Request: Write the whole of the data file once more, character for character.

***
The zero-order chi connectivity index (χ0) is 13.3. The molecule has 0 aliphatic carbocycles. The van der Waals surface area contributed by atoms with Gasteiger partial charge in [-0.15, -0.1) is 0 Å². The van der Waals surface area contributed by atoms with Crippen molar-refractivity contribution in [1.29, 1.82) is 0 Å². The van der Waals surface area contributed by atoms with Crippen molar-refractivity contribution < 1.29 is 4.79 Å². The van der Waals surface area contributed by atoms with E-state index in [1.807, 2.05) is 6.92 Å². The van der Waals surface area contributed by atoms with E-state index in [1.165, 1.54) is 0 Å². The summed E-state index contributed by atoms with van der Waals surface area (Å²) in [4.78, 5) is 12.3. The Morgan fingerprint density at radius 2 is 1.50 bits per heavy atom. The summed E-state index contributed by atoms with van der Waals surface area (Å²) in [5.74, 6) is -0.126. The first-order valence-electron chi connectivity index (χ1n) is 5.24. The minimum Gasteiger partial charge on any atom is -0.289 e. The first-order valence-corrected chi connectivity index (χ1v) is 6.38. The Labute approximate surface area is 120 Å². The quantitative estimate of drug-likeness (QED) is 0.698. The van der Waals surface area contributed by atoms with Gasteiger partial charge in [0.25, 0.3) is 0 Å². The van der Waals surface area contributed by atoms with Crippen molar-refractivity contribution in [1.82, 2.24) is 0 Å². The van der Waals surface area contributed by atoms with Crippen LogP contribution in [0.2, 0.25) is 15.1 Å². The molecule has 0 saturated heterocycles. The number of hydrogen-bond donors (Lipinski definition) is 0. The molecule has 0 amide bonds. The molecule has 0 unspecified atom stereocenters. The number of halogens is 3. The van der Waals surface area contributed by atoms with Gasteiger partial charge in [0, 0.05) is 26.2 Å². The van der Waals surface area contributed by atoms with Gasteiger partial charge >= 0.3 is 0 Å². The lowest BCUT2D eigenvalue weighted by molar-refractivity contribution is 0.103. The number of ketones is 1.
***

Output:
The zero-order chi connectivity index (χ0) is 13.3. The molecule has 0 aliphatic carbocycles. The van der Waals surface area contributed by atoms with Gasteiger partial charge in [-0.15, -0.1) is 0 Å². The van der Waals surface area contributed by atoms with Crippen molar-refractivity contribution in [1.29, 1.82) is 0 Å². The van der Waals surface area contributed by atoms with Crippen molar-refractivity contribution < 1.29 is 4.79 Å². The van der Waals surface area contributed by atoms with E-state index in [1.807, 2.05) is 6.92 Å². The van der Waals surface area contributed by atoms with E-state index in [1.165, 1.54) is 0 Å². The summed E-state index contributed by atoms with van der Waals surface area (Å²) in [4.78, 5) is 12.3. The Morgan fingerprint density at radius 2 is 1.50 bits per heavy atom. The summed E-state index contributed by atoms with van der Waals surface area (Å²) in [5.74, 6) is -0.126. The first-order valence-electron chi connectivity index (χ1n) is 5.24. The minimum Gasteiger partial charge on any atom is -0.289 e. The first-order valence-corrected chi connectivity index (χ1v) is 6.38. The Labute approximate surface area is 120 Å². The quantitative estimate of drug-likeness (QED) is 0.698. The van der Waals surface area contributed by atoms with Gasteiger partial charge in [0.25, 0.3) is 0 Å². The van der Waals surface area contributed by atoms with Crippen molar-refractivity contribution in [1.82, 2.24) is 0 Å². The van der Waals surface area contributed by atoms with Crippen LogP contribution in [0.2, 0.25) is 15.1 Å². The molecule has 0 saturated heterocycles. The number of hydrogen-bond donors (Lipinski definition) is 0. The molecule has 0 amide bonds. The molecule has 0 unspecified atom stereocenters. The number of halogens is 3. The van der Waals surface area contributed by atoms with Gasteiger partial charge in [0, 0.05) is 26.2 Å². The van der Waals surface area contributed by atoms with Gasteiger partial charge >= 0.3 is 0 Å². The lowest BCUT2D eigenvalue weighted by molar-refractivity contribution is 0.103. The number of ketones is 1.